Then, on the night before I was scheduled to fly back, yet another high-flying moment of serendipity unfolded right before me. I was now in another neighborhood, the trendy hipster Niman Road, in a building that catered entirely to Japanese tourists. No English channels existed on the television, so I perused Facebook for about two minutes before seeing that an old friend from the US had showed up right down the street.
Years ago, Jason was trained in mindfulness-based recovery back home in California. He was among those who originally showed me that Buddhist perspectives could help me overcome the nature of addiction. He had likewise explained how those perspectives could help me understand the dissatisfaction, envy and rejection of the freelance journalist’s life. By pure serendipity, he arrived in Chiang Mai the night before I left, staying at an accommodation around the corner, yet neither of us knew in advance of each other’s plans. The very next morning, Jason and I hit up yet another temple, Wat Phra Singh, one of the most famous in the whole city.
Even the most random dose of serendipity can help rewire the psyche, improve one’s feelings of isolation, or at least help strengthen a sense of life-trajectory. And it flooded my brain with gratitude. No matter how much my life seemed worse in San Jose than here in Chiang Mai, at least I was still writing. I hadn’t given up. Otherwise, I’d be hopeless and drunk and probably working in a coffee shop, not traveling anywhere, not writing, and even more violently envious of every other writer’s success. I wouldn’t be here in Chiang Mai, the Foley design of Walk With Me wouldn’t be driving my awareness, and I wouldn’t be stitching all of these thoughts together. Every phenomenon arose due to the coming together of previous phenomena. I was here on the glorious streets of Chiang Mai because I never stopped writing, plain and simple.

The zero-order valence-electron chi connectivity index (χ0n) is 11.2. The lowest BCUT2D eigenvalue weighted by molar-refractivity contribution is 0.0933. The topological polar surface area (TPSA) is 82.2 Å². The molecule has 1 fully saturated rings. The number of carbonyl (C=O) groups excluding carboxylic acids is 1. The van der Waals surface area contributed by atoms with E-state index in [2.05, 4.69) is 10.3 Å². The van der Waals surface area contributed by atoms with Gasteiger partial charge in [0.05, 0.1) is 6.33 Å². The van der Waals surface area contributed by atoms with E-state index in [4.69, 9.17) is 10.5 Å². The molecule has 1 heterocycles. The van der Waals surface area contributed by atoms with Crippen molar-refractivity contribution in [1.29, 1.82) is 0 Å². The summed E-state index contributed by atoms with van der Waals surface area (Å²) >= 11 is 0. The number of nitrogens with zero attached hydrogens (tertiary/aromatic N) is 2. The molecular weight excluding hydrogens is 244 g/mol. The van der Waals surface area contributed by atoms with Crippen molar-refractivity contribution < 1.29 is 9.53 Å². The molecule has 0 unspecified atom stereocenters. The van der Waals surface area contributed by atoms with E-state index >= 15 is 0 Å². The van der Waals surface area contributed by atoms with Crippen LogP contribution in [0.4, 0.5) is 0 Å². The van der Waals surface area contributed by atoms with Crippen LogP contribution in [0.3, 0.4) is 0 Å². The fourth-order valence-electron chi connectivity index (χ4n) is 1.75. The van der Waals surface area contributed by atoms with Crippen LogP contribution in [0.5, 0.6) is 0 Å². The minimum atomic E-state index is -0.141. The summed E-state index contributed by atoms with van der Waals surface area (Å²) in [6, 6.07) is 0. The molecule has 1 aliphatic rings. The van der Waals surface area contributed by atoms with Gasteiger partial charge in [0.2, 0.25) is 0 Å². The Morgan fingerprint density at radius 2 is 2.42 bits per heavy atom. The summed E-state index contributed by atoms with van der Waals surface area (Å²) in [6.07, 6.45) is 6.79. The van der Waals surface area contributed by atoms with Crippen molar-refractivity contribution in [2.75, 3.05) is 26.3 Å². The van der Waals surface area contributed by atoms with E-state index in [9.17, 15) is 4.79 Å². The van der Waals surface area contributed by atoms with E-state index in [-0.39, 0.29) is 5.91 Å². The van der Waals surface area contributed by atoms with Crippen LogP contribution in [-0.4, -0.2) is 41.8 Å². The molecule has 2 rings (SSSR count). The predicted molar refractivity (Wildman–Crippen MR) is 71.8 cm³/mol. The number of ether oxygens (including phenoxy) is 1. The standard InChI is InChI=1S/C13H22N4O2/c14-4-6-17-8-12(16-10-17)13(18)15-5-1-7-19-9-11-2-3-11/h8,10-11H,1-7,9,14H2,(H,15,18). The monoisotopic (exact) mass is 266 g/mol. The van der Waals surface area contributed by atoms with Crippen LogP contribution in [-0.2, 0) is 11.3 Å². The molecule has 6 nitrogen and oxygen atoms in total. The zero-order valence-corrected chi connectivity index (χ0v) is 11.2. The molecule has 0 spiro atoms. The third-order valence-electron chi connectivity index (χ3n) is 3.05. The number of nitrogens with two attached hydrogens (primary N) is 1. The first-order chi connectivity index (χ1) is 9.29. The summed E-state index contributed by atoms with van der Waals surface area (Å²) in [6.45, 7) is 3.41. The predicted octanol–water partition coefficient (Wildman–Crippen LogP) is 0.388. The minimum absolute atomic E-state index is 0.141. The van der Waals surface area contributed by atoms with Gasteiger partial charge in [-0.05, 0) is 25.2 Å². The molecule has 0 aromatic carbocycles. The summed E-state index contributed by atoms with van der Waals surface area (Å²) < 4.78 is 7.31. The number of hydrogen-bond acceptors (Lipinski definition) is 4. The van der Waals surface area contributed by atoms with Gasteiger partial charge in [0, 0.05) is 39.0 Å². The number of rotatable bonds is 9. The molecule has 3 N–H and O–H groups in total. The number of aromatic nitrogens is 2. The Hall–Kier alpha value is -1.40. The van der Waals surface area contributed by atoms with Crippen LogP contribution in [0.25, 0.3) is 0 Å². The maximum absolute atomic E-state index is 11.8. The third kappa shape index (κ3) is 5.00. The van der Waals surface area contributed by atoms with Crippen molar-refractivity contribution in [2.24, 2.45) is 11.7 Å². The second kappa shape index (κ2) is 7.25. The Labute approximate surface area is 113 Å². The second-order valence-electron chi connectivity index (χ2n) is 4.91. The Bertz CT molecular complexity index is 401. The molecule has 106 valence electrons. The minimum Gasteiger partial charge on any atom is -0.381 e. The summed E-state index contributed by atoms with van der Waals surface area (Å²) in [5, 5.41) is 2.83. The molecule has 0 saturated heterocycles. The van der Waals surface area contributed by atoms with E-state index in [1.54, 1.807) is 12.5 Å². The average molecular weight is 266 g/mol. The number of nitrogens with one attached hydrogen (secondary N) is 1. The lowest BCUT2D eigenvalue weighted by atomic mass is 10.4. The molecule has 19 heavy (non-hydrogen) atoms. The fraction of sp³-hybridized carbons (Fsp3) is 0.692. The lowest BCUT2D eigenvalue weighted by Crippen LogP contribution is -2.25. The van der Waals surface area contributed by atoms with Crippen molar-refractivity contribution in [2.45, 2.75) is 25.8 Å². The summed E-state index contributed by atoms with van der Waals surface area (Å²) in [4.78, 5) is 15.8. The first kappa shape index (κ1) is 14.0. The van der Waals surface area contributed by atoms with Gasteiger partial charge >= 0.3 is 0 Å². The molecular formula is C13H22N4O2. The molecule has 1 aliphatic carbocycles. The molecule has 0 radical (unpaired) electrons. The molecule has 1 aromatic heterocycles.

Jason’s serendipitous appearance did not signify a grand-scale cosmic shift in the World Order, but it was enough. I had found, or become reacquainted with, my calling in life: to travel and write and serve the muses of synchronicity. I could now go back home without getting depressed about having to go back home.
And upon returning, I went for a nighttime walk along San Fernando Street in downtown San Jose, glancing at my feet to see the large cockroaches scampering across the sidewalk, as they’d done for decades and would continue to do for decades, long after I left. Even if my landlord continued to raise the rent every year, and even if dope fiends kept breaking into the laundry room and smashing the coin receptacle just to steal 50 quarters, I was content in the present moment and prepared to improve my situation. Maybe I should watch Walk With Me on every flight from now on.